Developers see life on rundown stretch of Michigan Avenue

Developers see life on rundown stretch of Michigan Avenue
By: Alby Gallun

Michigan Avenue’s dead zone is coming to life.

Developers are descending on the dreary three-block stretch south of the Chicago River, still mainly just a place tourists pass through on their way to Millennium Park or office workers go to grab lunch. Four hotels, two apartment towers and new retail space are in the works, projects that will bring more out-of-towners, residents and stores and bridge the gap between the Magnificent Mile shopping district north of the river and the park and cultural attractions to the south.

“Instead of being an orphan, it’s becoming an infill site,” says Jon DeVries, director of the Marshall Bennett Institute of Real Estate at Roosevelt University.

The strip soon will get a 156-room Hotel Indigo at 168 N. Michigan Ave., currently a vacant 12-story office building. An almost one-block stretch of retail space is being added to an apartment building across the street. Around the corner, a 332-unit apartment tower is rising at 73 E. Lake St., while another hotel conversion is planned for a vintage office building at 360 N. Michigan.

“It’s not just a flash in the pan,” says Musa Tadros, president of Frankfort-based Crown Commercial Real Estate & Development Inc., the developer of the planned Indigo. “Millennium Park is becoming a conduit between the river and the blocks south of there. It’s been getting better, but development takes a while, unfortunately.”


Five years ago, the stretch was so drab that civic leaders enlisted the nonprofit Urban Land Institute to convene a two-day panel to suggest ways to liven it up. Among other things, the panel proposed a special taxing district to pay for $165 million in improvements and the construction of a plaza modeled after the Spanish Steps in Rome, ideas that never came to fruition.

Chain restaurants, bank branches and low-end shops are found from Wacker Drive, above, to
Randolph Street. Photos by Stephen J. Serio.

Now, a rebounding real estate market may help solve the problem. Rents at high-end downtown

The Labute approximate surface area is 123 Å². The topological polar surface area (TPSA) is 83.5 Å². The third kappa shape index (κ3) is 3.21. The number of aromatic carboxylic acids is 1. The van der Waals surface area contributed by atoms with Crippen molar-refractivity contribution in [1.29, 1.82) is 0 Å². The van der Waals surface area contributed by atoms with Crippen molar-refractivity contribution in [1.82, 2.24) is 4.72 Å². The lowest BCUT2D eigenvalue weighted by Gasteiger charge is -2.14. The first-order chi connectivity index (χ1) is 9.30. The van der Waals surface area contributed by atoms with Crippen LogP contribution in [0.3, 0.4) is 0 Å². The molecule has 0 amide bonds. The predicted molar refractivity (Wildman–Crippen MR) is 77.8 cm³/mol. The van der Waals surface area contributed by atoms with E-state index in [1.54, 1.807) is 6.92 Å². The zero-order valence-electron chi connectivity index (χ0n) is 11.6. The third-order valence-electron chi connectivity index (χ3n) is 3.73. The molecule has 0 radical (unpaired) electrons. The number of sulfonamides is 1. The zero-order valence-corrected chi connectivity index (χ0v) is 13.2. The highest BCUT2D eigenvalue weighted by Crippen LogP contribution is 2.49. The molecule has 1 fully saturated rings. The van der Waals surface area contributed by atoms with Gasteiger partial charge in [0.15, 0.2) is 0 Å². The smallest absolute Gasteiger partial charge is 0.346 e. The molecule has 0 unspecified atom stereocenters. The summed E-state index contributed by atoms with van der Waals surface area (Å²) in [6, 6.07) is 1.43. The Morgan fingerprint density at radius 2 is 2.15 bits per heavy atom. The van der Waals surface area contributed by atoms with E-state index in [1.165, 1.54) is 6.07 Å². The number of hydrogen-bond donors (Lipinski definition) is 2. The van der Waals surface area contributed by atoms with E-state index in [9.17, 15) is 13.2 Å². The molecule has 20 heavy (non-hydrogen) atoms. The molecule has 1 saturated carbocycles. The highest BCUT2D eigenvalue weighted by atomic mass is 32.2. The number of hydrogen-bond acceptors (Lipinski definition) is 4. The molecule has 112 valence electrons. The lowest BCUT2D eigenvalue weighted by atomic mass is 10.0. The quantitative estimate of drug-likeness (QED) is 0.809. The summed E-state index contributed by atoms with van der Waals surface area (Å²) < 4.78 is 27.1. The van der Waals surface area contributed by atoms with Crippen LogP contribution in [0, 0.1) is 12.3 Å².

apartment buildings are at all-time highs, while hotel occupancies and room rates are approaching pre-recession levels, trends that have made it possible for developers to land financing for new high-rises.

Millennium Park, which opened in 2004, has been the catalyst, drawing 4.5 million tourists last year, making it the city’s second-biggest tourist attraction after Navy Pier. The park’s popularity has changed perceptions among hoteliers who previously never would have considered opening a hotel south of the river. Adding to the momentum is the residential renaissance underway in the Loop.

The Hard Rock Hotel, at 230 N. Michigan Ave., has acted as anchor for the strip since its opening in 2004. The area took a step forward on the restaurant front in 2009, when Sweetwater Tavern & Grille moved in across the street, replacing a Bennigan’s.

Yet chain restaurants, bank branches and low-end shops still occupy much of the retail space from Wacker Drive to Randolph Street. And the strip feels like a canyon in places, surrounded by tall, dark buildings, creating a challenge for developers of new high-rises.


The area “calls for new buildings to be lighter and glassy so that whole stretch can be a more inviting pedestrian experience,” says Thomas Kerwin, principal at BKL Architecture LLC, a Chicago-based firm that is designing an apartment building at 200 N. Michigan Ave. for John Buck Co.

Chicago-based Buck, which is clearing tenants out of the six-story building to make way for the tower, hasn’t received city approval or financing for its planned high-rise. Nor has Oxford Capital Group LLC, the Chicago-based developer that plans to convert the former Crain Communications building at 360 N. Michigan to a hotel. Executives at Buck did not respond to requests for comment; those at Oxford decline to comment.

See a map of planned projects along the Mag Mile-and-a-half

Chicago-based Sterling Bay Cos. is another developer contemplating a project in the area. It recently took control of a low-rise building at 300 N. Michigan, home to a Walgreens drugstore. The firm has talked with hotel groups and new retailers but is considering renewing leases with tenants, Managing Principal Andy Gloor says.

Retail rents along the stretch already have jumped to as high as $120 a square foot, up from $40 to $60 before Millennium Park opened, estimates David Stone, principal of Chicago-based Stone Real Estate Corp. Landlords that aim to capitalize on the area’s growing retail appeal include the Wirtz family, which has launched a major renovation of the office and store space in the art deco tower at 333 N. Michigan.

Yet Mr. Stone doubts the area will attract many apparel retailers like those that populate the Mag Mile or State Street, saying they prefer to cluster in proven locations.